Letters to the Editor – Weekly Issue of March 8, 2010
Readers write in about high-speed rail, illegal aliens, and guest workers.
A big thank-you for your article "High-speed rail: How far will $8 billion go?" and your editorial titled "All aboard for speedy trains."
It is important for the general public to be aware of the importance of the expansion of high-speed rail and, in fact, about the needs of all types of rail transportation for all of America.
During these tough financial times and into the future, monies need to be available to maintain and expand the existing rail systems, which are being used at record levels.
The idea of high-speed trains between metropolitan centers is a good one, but without a car, what does one do after stepping off the train at the destination? Here in Wisconsin, which is a proposed location for a "bullet train" between our largest city, Milwaukee, and our capital, Madison, even as the idea is finally becoming a possibility, bus service in Milwaukee is being cut back because of lack of ridership and budgetary considerations.
In the days of high rail ridership, industrial and business destinations were clustered in a relatively small geographical area within a city and riders often walked from the train station to their ultimate destination. Now the business and commercial enterprises are more likely to be spread out in the suburbs and farther away from the city centers and train stations.
At a time when state and federal budget deficits threaten the jobs of hundreds of thousands of existing employees, President Obama plans to spend billions on high-speed rail to expand its reach. But as the map in your article shows, $8 billion will not give Americans the comprehensive national transportation grid to rival President Eisenhower's Interstate Highway System – not even close! But even better systems for moving people, made here in the United States, are poised to leave bullet trains in their dust. Case in point: Unimodal Systems, Inc. of Westlake Village, Calif.
Critics correctly cite that the newer technologies are experimental, compared with the decades of proven safe service by high-speed rail. But the scalability of the newer technology means that smaller pilot projects, once proven, could be expanded into state-wide or regional networks in a relatively short period of time.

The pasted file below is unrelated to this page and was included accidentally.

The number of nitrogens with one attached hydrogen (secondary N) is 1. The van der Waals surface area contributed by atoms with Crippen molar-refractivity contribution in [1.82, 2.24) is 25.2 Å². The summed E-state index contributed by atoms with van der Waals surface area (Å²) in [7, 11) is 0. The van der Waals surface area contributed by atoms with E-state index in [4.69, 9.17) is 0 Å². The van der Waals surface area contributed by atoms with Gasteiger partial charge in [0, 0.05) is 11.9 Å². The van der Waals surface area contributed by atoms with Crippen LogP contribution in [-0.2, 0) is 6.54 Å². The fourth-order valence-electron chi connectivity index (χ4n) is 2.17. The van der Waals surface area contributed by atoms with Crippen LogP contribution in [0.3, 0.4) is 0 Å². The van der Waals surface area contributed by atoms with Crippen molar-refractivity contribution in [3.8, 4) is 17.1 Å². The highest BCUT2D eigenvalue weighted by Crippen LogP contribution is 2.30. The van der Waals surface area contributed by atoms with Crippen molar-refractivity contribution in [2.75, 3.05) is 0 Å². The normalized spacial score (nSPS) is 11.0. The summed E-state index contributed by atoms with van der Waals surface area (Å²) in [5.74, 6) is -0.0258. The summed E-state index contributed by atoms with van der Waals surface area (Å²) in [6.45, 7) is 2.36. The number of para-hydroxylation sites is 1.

Unless the advanced, 21st-century transportation technologies are given a chance to compete, Americans will soon realize that they spent way too much money on older, inferior systems that crowded out innovation.
Love or hate illegal aliens?
Regarding the editorial, “Guest workers at a time like this?”: Our nation has a love/hate relationship with immigration.
We pride ourselves in being a nation of immigrants until periodic economic downturns occur, and then we reverse course and look to blame immigrants for stealing American jobs.
Those guest workers you are so quick to dismiss include foreign-born professionals, such as engineers who also lost their legal employment in this economic downturn.
They worked in the office down the hall from you, and fueled the economic growth of this nation before greedy financiers (more politically palatable US citizens, no doubt) brought this nation to its economic knees.
Does anyone consider the positive economic effect on depleted government coffers by taxes and Social Security payments being made if the undocumented were mainstreamed?
We do have to control our borders and protect our workforce, but that does not mean we have to stop thinking and resort to labels as a substitute for informed analysis.
Craig T. Trebilcock
Glen Rock, Pa.
Afghans need jobs
In response to the opinion piece, “What Afghanistan needs most: job creation”:
Research shows rising prosperity strongly correlates to a decrease in violent deaths. US experience as highlighted in Mark Trumbull’s “The Innovation Economy,” also shows that entrepreneurial activity drives the economic growth leading to this prosperity.
Entrepreneurs find sensible answers within the constructs of their local economies and populations, produce needed goods and services, and provide jobs in doing so, thus creating stability and prospects for prosperity.
Many service members with experience in Iraq and/or Afghanistan can attest to the power of fledgling businesses in stabilizing local economies over there.
In addition to the fundamental needs of basic security and rule of law, Afghan entrepreneurs need basic enablers such as infrastructure and a legal foundation for contract enforcement.
They also need our patience. An Afghan solution might not look like our American one.
We should remember that the entrepreneurial landscape of America’s early experiences does not resemble today’s.
Additionally, there must be access to credit. Small lines of credit in the thousands of dollars, extended to local entrepreneurs, will go much further than millions of dollars targeted at more centrally managed solutions.
Maj. Jesse Sjoberg
US Marine Corps student,
US Army Command and General Staff College
Fort Leavenworth, Kan.